Health

Coronavirus: Potential drug treatment starts UK trials

A female scientist in a coronavirus testing lab Image copyright Reuters
Image caption Trials have begun globally of a handful of potential treatments

A drug that could help treat coronavirus is to be trialled on a small number of patients in England and Scotland.

The studies, which have been fast-tracked by the government, will initially involve 15 NHS centres.

In the absence of a known treatment for the virus, a handful of experimental drugs are being tested globally.

The drug, known as remdesivir, is manufactured by the pharmaceutical company Gilead.

Two studies are to be carried out in the UK - one on patients with moderate symptoms, and one on those who are in a serious condition.

Trials are already underway in China and the US, with the first results expected in the coming weeks.

The UK trials will be based in England and Scotland and overseen by Dr Andrew Ustianowski, a consultant in infectious diseases.

He's spent the past couple of weeks working full time helping treat COVID-19 patients and has seen first-hand how sick patients can become.

"What we really need, and what we really want, is a specific treatment against Coronavirus that delays the infection, treats the infection, and hopefully makes people better.

"I think this drug is promising in the laboratory, and we're hopeful it will be as promising in humans.

"In my heart I'm hopeful, but we do need studies such as this to work out how well it works and how best to use it."

Anti-viral drugs

Gilead specialises in producing anti-viral medications.

Hilary Hutton-Squire, the company's General Manager in the UK and Ireland, says the work behind this drug stretches back over ten years.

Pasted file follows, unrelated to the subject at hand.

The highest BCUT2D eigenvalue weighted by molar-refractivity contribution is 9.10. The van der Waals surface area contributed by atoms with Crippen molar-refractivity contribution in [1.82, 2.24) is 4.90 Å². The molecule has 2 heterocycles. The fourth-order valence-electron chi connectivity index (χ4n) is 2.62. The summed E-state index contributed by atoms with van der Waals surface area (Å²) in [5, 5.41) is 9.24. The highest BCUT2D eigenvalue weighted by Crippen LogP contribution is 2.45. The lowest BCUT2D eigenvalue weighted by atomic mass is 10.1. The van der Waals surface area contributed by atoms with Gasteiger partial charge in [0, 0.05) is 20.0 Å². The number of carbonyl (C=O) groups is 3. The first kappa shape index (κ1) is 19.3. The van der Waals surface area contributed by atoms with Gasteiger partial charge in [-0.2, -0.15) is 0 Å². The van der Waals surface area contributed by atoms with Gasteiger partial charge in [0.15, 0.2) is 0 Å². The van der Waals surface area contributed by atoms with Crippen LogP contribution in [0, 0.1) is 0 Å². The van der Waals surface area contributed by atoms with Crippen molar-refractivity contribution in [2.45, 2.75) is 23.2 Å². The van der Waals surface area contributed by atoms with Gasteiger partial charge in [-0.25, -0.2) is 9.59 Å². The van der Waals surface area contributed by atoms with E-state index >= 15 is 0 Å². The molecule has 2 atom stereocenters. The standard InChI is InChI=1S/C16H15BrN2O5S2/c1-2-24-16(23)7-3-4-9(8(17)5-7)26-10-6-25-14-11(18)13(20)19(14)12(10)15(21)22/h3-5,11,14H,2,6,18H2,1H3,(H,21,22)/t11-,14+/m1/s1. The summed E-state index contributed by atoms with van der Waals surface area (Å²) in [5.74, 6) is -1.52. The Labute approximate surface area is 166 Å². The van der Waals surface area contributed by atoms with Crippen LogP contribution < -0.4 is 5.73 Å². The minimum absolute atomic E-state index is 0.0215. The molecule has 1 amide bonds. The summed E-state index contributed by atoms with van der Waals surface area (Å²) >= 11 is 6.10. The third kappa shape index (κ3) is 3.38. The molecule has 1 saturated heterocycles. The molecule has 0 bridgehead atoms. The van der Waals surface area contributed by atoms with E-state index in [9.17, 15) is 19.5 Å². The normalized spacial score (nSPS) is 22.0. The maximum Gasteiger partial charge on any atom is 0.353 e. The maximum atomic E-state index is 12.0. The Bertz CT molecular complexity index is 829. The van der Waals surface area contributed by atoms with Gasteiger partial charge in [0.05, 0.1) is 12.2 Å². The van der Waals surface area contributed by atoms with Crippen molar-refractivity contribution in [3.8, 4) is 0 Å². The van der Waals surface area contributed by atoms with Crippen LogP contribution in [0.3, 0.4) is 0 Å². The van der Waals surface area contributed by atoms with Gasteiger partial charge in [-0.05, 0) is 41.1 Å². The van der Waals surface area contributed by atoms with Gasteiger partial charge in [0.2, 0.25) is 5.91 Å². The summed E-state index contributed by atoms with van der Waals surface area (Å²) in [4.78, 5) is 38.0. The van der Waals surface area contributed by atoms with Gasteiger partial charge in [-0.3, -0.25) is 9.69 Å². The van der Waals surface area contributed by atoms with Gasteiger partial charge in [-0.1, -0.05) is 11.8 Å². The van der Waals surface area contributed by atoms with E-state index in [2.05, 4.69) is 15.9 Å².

"For about a decade we've been looking at what we call emerging viruses, looking at viruses that aren't a problem yet but could be in the future.

"Coronaviruses are an important category of virus because when we've seen them jump from animals to humans previously they've caused a lot of problems as with SARS and MERS,.

"So remdesivir was a product we had looked at against SARS and MERS and seen that it had some activity, and that's why we thought it was really important to see if it has a role to play in treating patients with COVID-19 as quickly as we can."

The UK regulator, the Medicines and Healthcare Products Regulatory Agency (MHRA), said it was ready to prioritise and provide any assistance in response to Covid-19, in line with government priorities.

"We have procedures for rapid scientific advice, reviews and approvals and are ready to support manufacturers, researchers and other regulators," said Dr Siu Ping Lam.

Remdesivir has been considered as a potential treatment for Ebola.

The drug is designed to interfere with the way a virus reproduces, thereby stopping it from multiplying inside the body.

With no approved therapies for coronavirus infection, hopes rest on speeding up the approval process for drugs that show promise in fighting the disease.

US researchers have begun a trial trial to see if the malaria drug, chloroquine, will help treat coronavirus.

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